Objectives：Although negative symptoms play important role in daily functioning of patients with schizophrenia, it
remains unclear which symptoms clearly related to each other, and whether these symptoms develop sequentially or
simultaneously. The current study examined negative and positive symptoms along with social cognition ability, to determine
which symptoms are more strongly correlated. We also examined two subdomains of negative symptom, motivation/
pleasure and expression, to investigate which subdomain has more strong correlation with social cognition.
Methods：120 patients with schizophrenia were enrolled from three different hospitals. All patients were evaluated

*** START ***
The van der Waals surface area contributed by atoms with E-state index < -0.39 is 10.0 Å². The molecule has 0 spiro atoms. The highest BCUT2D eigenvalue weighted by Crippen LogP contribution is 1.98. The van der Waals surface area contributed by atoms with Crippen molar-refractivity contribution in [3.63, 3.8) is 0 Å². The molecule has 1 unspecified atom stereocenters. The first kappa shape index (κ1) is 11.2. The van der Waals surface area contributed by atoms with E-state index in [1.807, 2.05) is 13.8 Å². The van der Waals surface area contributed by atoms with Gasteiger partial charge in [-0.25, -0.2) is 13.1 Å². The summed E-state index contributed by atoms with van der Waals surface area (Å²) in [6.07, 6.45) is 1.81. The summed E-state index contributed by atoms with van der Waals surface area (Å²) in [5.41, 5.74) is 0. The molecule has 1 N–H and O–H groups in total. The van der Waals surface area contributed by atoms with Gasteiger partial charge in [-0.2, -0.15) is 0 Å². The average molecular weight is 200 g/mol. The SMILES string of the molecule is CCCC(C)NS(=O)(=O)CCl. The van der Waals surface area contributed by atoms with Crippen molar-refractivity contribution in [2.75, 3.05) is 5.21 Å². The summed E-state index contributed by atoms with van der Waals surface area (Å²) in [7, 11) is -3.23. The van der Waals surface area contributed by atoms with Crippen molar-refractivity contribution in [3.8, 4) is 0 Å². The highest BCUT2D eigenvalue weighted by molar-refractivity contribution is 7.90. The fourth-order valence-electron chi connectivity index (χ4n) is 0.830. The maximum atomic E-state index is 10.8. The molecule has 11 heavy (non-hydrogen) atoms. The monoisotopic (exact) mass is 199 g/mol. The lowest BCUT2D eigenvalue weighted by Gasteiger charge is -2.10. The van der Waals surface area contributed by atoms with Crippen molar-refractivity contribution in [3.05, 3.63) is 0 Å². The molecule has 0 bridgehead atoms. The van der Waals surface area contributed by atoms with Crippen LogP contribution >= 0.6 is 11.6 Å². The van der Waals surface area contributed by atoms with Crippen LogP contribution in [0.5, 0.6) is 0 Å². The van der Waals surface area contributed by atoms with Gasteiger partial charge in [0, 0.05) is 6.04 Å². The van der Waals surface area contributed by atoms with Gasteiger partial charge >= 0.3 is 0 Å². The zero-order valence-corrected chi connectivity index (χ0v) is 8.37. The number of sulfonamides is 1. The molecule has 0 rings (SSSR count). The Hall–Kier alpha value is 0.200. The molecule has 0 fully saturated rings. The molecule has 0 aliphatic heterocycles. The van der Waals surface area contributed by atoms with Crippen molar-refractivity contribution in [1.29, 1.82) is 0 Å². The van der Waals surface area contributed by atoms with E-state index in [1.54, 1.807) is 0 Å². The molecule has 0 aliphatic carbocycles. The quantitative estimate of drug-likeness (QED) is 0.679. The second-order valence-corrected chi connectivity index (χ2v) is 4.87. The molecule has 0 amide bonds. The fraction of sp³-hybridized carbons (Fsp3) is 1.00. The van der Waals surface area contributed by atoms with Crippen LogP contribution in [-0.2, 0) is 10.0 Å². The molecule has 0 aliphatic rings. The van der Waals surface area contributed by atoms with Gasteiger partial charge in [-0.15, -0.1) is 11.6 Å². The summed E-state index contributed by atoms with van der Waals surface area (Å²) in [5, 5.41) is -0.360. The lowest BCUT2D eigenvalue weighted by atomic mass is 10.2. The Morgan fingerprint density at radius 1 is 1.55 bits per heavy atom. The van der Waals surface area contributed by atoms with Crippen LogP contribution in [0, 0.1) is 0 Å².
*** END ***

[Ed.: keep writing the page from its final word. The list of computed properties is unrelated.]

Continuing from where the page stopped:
with Scale for the Assessment of Negative Symptoms(SANS), Positive And Negative Symptom Scale(PANSS), Clinical
Assessment Interview for Negative Symptoms(CAINS), Korean Facial Expressions of Emotion(KOFEE) and Eyes task.
Correlation analysis, structural equation modeling(SEM), and stepwise regression analysis were used to analyze data.
Results：Social cognition was significantly correlated with negative symptoms rather than positive symptoms.
Eyes task was negatively correlated with CAINS total score and both two subdomains. Although Eyes task was a
significant predictor for both subscales of CAINS, it had more explanatory power for motivation/pleasure subdomain
than expression subdomain. The results of SEM, model that KOFEE effects Eyes task and Eyes task effects each
negative symptoms, motivation/pleasure, expression indicated most good fit.
Conclusion：These findings confirmed the hypothesized relations that social cognition has more strong correlation
with negative symptoms rather than positive symptoms. In addition these results provide empirical support for pathway
which reduced social cognition ability impacts on developing negative symptoms.